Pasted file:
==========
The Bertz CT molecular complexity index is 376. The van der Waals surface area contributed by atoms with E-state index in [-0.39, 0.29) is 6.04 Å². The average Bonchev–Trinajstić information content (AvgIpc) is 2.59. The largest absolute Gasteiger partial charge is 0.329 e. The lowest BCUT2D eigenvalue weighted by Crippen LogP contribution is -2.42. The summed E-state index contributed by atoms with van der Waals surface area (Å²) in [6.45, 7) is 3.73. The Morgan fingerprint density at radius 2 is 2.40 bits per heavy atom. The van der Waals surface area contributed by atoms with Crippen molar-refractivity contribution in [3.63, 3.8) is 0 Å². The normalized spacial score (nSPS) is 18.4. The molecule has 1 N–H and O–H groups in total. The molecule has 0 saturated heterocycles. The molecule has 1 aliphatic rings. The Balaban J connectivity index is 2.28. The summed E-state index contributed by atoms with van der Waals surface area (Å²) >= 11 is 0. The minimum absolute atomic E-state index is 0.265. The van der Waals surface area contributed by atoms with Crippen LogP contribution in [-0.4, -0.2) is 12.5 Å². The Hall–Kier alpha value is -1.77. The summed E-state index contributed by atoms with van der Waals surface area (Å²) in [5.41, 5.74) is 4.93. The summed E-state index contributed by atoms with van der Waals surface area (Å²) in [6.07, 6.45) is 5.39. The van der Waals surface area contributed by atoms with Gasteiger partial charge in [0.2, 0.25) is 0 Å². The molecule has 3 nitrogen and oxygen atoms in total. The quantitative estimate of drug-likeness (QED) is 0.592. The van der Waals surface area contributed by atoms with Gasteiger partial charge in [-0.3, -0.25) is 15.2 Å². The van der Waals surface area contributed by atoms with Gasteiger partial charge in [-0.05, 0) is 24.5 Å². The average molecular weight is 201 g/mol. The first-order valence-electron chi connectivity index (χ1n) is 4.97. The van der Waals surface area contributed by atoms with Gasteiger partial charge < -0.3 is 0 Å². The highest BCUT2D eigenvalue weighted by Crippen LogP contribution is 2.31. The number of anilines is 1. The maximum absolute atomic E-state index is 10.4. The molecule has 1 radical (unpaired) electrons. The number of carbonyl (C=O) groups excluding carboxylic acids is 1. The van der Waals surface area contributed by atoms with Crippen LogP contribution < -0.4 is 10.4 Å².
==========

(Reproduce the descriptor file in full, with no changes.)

The Bertz CT molecular complexity index is 376. The van der Waals surface area contributed by atoms with E-state index in [-0.39, 0.29) is 6.04 Å². The average Bonchev–Trinajstić information content (AvgIpc) is 2.59. The largest absolute Gasteiger partial charge is 0.329 e. The lowest BCUT2D eigenvalue weighted by Crippen LogP contribution is -2.42. The summed E-state index contributed by atoms with van der Waals surface area (Å²) in [6.45, 7) is 3.73. The Morgan fingerprint density at radius 2 is 2.40 bits per heavy atom. The van der Waals surface area contributed by atoms with Crippen molar-refractivity contribution in [3.63, 3.8) is 0 Å². The normalized spacial score (nSPS) is 18.4. The molecule has 1 N–H and O–H groups in total. The molecule has 0 saturated heterocycles. The molecule has 1 aliphatic rings. The Balaban J connectivity index is 2.28. The summed E-state index contributed by atoms with van der Waals surface area (Å²) >= 11 is 0. The minimum absolute atomic E-state index is 0.265. The van der Waals surface area contributed by atoms with Crippen LogP contribution in [-0.4, -0.2) is 12.5 Å². The Hall–Kier alpha value is -1.77. The summed E-state index contributed by atoms with van der Waals surface area (Å²) in [5.41, 5.74) is 4.93. The summed E-state index contributed by atoms with van der Waals surface area (Å²) in [6.07, 6.45) is 5.39. The van der Waals surface area contributed by atoms with Gasteiger partial charge in [0.2, 0.25) is 0 Å². The molecule has 3 nitrogen and oxygen atoms in total. The quantitative estimate of drug-likeness (QED) is 0.592. The van der Waals surface area contributed by atoms with Gasteiger partial charge in [-0.3, -0.25) is 15.2 Å². The van der Waals surface area contributed by atoms with Gasteiger partial charge in [-0.05, 0) is 24.5 Å². The average molecular weight is 201 g/mol. The first-order valence-electron chi connectivity index (χ1n) is 4.97. The van der Waals surface area contributed by atoms with Gasteiger partial charge < -0.3 is 0 Å². The highest BCUT2D eigenvalue weighted by Crippen LogP contribution is 2.31. The number of anilines is 1. The maximum absolute atomic E-state index is 10.4. The molecule has 1 radical (unpaired) electrons. The number of carbonyl (C=O) groups excluding carboxylic acids is 1. The van der Waals surface area contributed by atoms with Crippen LogP contribution < -0.4 is 10.4 Å².